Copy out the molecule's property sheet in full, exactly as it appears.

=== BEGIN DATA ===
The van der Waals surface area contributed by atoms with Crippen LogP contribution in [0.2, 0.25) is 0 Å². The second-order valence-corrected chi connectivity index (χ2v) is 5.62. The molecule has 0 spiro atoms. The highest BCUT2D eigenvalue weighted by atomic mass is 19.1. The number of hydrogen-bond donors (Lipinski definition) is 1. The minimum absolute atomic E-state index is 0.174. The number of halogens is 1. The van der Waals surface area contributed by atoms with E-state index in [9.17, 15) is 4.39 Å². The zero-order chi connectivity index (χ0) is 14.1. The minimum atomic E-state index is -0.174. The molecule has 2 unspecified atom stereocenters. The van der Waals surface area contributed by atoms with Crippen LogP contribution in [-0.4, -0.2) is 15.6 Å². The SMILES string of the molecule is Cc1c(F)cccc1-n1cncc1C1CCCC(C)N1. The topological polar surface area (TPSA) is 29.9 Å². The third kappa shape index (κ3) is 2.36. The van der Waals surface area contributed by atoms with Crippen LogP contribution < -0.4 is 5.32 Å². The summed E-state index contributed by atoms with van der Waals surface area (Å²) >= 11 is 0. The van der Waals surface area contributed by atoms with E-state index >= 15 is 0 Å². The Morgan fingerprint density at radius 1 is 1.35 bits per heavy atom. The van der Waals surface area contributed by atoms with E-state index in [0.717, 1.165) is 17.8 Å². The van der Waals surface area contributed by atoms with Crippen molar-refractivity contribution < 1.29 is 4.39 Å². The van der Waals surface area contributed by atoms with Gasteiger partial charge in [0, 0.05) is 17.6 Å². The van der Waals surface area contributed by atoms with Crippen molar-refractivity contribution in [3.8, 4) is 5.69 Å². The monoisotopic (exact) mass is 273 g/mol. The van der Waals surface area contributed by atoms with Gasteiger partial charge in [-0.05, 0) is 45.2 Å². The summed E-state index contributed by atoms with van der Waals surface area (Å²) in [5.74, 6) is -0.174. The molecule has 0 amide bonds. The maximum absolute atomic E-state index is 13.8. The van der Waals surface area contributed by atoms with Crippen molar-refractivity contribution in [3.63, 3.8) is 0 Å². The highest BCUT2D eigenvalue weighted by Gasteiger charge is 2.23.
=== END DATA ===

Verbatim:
The van der Waals surface area contributed by atoms with Crippen LogP contribution in [0.2, 0.25) is 0 Å². The second-order valence-corrected chi connectivity index (χ2v) is 5.62. The molecule has 0 spiro atoms. The highest BCUT2D eigenvalue weighted by atomic mass is 19.1. The number of hydrogen-bond donors (Lipinski definition) is 1. The minimum absolute atomic E-state index is 0.174. The number of halogens is 1. The van der Waals surface area contributed by atoms with E-state index in [9.17, 15) is 4.39 Å². The zero-order chi connectivity index (χ0) is 14.1. The minimum atomic E-state index is -0.174. The molecule has 2 unspecified atom stereocenters. The van der Waals surface area contributed by atoms with Crippen LogP contribution in [-0.4, -0.2) is 15.6 Å². The SMILES string of the molecule is Cc1c(F)cccc1-n1cncc1C1CCCC(C)N1. The topological polar surface area (TPSA) is 29.9 Å². The third kappa shape index (κ3) is 2.36. The van der Waals surface area contributed by atoms with Crippen LogP contribution < -0.4 is 5.32 Å². The summed E-state index contributed by atoms with van der Waals surface area (Å²) >= 11 is 0. The van der Waals surface area contributed by atoms with E-state index >= 15 is 0 Å². The Morgan fingerprint density at radius 1 is 1.35 bits per heavy atom. The van der Waals surface area contributed by atoms with E-state index in [0.717, 1.165) is 17.8 Å². The van der Waals surface area contributed by atoms with Crippen molar-refractivity contribution < 1.29 is 4.39 Å². The van der Waals surface area contributed by atoms with Gasteiger partial charge in [0, 0.05) is 17.6 Å². The van der Waals surface area contributed by atoms with Crippen molar-refractivity contribution in [3.8, 4) is 5.69 Å². The monoisotopic (exact) mass is 273 g/mol. The van der Waals surface area contributed by atoms with Gasteiger partial charge in [-0.05, 0) is 45.2 Å². The summed E-state index contributed by atoms with van der Waals surface area (Å²) in [5.74, 6) is -0.174. The molecule has 0 amide bonds. The maximum absolute atomic E-state index is 13.8. The van der Waals surface area contributed by atoms with Crippen molar-refractivity contribution in [3.63, 3.8) is 0 Å². The highest BCUT2D eigenvalue weighted by Gasteiger charge is 2.23.